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The Need to Negotiate

By Jimmy Carter

Published in TIME Magazine.

Hardening positions make a peaceful resolution of the Persian Gulf crisis ever less likely. How can we make the best of this situation and heal the fractured region when the crisis is over?

Despite bold and concerted action of the U.N. Security Council, a remarkable demonstration of leadership by the U.S. in marshaling forces to defend Saudi Arabia, world condemnation and economic sanctions, there are no indications that Saddam Hussein is considering a withdrawal from Kuwait or the return of the Emir's family. With oil-price increases disturbing the world economy and with patience wearing thin, the world will inevitably turn to other issues, making it difficult to increase or even sustain the present level of economic pressure. If Saddam does not yield, the forced ejection of Iraqi troops by military action is the only remaining option. Some also advocate the destruction of Iraq's war-making capability, speaking of almost bloodless "surgical" air strikes, the incompetence or disloyalty of Iraqi troops, sustained worldwide support if the U.S. invades without U.N. sanction, and a more stable Middle East after Iraq is destroyed. These assumptions are doubtful. Military forces of America and its allies can surely prevail, but there will be serious human, economic and political costs.

It is incongruous to exalt Iraq's military threat while disparaging the competence of the Iraqis to defend their own land. The inability of either side to prevail in eight years of seesaw battles across the Iraqi-Iranian border supports the claim of military strategists that a 3-to-1 advantage is necessary for invaders. Martyrdom among devout Muslims must also be considered.

There is little doubt that an attack on Iraq without further provocation from Saddam will erode U.S. support in the Middle East. The Arab League is already split down the middle, with at least nine of its members, including some that offer lip service to the U.N. resolutions, giving over backing to Iraq. Iran is, at best, equivocal. Saddam tries to build on this support with appeals based on brotherhood, religion and the Palestinian cause. It is interesting to note that he has never criticized his Syrian brothers for sending forces to Saudi Arabia, nor has he built up troops along their common border. Most Muslim believers are uncomfortable with Western troops in their holy lands. Iraq's propagandists also remind poor Arabs, both individuals and nations, that oil-rich royal families have invested almost a trillion dollars in the Western world. They publicized the recent loss by a Saudi prince of $130 million at a European roulette wheel in one night. Armed conflict can exacerbate all these concerns and may unleash a violent grassroots reaction.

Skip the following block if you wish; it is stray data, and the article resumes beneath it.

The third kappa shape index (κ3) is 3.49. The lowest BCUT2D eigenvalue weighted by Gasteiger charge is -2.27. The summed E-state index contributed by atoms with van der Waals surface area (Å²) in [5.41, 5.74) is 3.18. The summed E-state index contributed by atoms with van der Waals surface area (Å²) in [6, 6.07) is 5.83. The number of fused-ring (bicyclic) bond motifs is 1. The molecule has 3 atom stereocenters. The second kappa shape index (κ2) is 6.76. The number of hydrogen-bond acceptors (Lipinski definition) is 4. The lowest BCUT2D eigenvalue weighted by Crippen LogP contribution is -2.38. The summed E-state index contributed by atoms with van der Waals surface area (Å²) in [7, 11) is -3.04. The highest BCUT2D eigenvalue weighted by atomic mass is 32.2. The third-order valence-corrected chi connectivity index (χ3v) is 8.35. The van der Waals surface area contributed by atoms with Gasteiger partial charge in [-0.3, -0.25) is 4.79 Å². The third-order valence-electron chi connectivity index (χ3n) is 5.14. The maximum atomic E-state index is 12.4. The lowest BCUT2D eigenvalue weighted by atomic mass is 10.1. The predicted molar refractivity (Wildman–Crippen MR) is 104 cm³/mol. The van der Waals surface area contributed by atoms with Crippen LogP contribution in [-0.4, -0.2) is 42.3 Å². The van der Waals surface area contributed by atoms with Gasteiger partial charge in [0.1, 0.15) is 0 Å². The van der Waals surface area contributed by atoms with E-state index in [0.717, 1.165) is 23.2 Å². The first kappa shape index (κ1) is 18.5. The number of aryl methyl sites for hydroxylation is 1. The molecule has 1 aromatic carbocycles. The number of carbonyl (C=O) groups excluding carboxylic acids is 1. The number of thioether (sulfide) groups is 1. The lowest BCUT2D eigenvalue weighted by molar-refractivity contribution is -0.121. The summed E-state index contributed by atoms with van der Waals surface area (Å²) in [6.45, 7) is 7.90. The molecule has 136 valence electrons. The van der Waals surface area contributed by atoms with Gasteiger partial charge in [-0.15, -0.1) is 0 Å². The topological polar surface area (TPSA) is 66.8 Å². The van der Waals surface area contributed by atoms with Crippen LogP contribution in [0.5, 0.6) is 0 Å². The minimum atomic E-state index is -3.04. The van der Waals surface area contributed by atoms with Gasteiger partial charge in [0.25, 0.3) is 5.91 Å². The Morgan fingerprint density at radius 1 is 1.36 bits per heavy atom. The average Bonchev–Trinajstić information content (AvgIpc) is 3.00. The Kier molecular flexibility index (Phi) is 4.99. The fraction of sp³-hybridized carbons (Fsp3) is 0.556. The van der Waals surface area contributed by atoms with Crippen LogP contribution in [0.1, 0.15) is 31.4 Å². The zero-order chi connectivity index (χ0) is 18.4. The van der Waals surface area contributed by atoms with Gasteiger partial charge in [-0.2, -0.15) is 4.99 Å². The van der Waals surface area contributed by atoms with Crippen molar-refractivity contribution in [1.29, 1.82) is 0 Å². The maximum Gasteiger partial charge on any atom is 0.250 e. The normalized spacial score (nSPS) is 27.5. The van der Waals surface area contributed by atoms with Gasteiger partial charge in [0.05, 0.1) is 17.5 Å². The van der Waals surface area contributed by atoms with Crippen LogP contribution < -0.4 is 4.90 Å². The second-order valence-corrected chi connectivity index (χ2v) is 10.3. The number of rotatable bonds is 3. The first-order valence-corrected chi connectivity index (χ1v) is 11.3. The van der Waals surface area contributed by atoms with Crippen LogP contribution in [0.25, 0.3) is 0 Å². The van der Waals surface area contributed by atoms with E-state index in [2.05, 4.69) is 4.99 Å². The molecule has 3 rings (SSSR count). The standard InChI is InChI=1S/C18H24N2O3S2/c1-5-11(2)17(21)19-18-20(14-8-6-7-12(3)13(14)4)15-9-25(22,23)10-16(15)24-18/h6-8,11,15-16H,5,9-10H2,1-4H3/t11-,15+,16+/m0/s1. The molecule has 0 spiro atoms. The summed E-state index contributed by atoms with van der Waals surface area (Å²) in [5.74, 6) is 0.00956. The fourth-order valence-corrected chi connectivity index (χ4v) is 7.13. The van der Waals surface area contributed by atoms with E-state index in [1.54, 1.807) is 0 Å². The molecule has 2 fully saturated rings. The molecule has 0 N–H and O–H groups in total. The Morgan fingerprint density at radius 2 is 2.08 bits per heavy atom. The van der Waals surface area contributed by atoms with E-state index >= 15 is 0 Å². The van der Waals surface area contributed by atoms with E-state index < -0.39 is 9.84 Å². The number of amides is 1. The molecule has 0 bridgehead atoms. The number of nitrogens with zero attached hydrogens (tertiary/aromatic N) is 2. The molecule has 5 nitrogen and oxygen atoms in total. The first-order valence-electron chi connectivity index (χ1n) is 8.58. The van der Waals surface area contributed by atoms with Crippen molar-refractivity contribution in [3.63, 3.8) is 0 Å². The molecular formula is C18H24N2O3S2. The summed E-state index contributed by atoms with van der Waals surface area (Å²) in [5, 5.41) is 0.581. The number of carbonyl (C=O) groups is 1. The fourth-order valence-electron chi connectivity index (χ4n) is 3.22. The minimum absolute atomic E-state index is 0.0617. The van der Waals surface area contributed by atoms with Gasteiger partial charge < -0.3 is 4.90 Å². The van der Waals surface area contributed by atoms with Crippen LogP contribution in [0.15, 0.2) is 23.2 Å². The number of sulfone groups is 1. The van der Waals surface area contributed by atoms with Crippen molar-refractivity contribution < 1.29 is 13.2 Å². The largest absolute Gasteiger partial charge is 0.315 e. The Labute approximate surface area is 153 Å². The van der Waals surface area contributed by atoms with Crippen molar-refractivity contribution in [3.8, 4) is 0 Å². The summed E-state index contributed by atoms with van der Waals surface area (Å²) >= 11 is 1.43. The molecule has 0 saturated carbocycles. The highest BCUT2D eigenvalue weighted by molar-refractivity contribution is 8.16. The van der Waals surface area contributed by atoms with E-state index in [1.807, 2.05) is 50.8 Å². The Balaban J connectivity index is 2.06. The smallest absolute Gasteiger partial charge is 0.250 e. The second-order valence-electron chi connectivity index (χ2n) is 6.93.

Another sobering fact is that international support is not solid. Beginning with the Helsinki summit, the Soviets have indicated that they will support only a U.N. military action (which is subject to a Chinese veto). Also, they continue to connect Iraq-Kuwait and Israel-Palestinian issues.

So far, the Bush Administration has not acknowledged the need for negotiations or exploratory talks, which might imply weakness or willingness to reverse adamant public statements. Initiating peace talks is always difficult, as we remember from Korea and Vietnam. Only unconditional surrender following a total military victory can remove the need for negotiated settlements.

No matter what happens in the next few months, including total capitulation of Iraq, we should be preparing for a time when negotiations will be required. There are few intermediaries who might expedite this process: U.N. officials; French, Soviet or other allies of ours; or leaders among the Arab nations. Any of these would be suitable, but my own preference is the Arab community. Soon after Iraq invaded Kuwait, an Arab plan was offered in Paris, Moscow and other places. It called for Iraqis to be replaced by other Arab troops in Kuwait, a U.N. or Arab force to relieve Western forces in Saudi Arabia, and then a referendum to be held under international supervision to let Kuwaitis decide their own future. These initial ideas are unacceptable by either side, but later modifications may lead to peace.

Among Arab leaders, King Hussein of Jordan can play a key role. He is an honorable and peace-loving man who does not deserve the harsh treatment he is receiving. He has supported the U.N. resolutions that demand foreign troop withdrawal from Kuwait, the return of the Emir and his family, and the imposition of economic sanctions. The King made these decisions even though Jordan shares a vulnerable border with Iraq and many of his countrymen support Saddam Hussein. Now the Jordanian monarch faces the loss of financial assistance from Saudi Arabia and others. The very survival of his nation is endangered. It would be a tragedy to permit the further destruction of Jordan. Even if other intermediaries serve, a stable Jordan will be needed in the future. A much better alternative would be for King Hussein to be recognized in the U.S., as he has been in other countries, as a key leader who, at an early stage, might help bring about a peaceful settlement of the gulf crisis - when and if it is understood that this is the only alternative to war.

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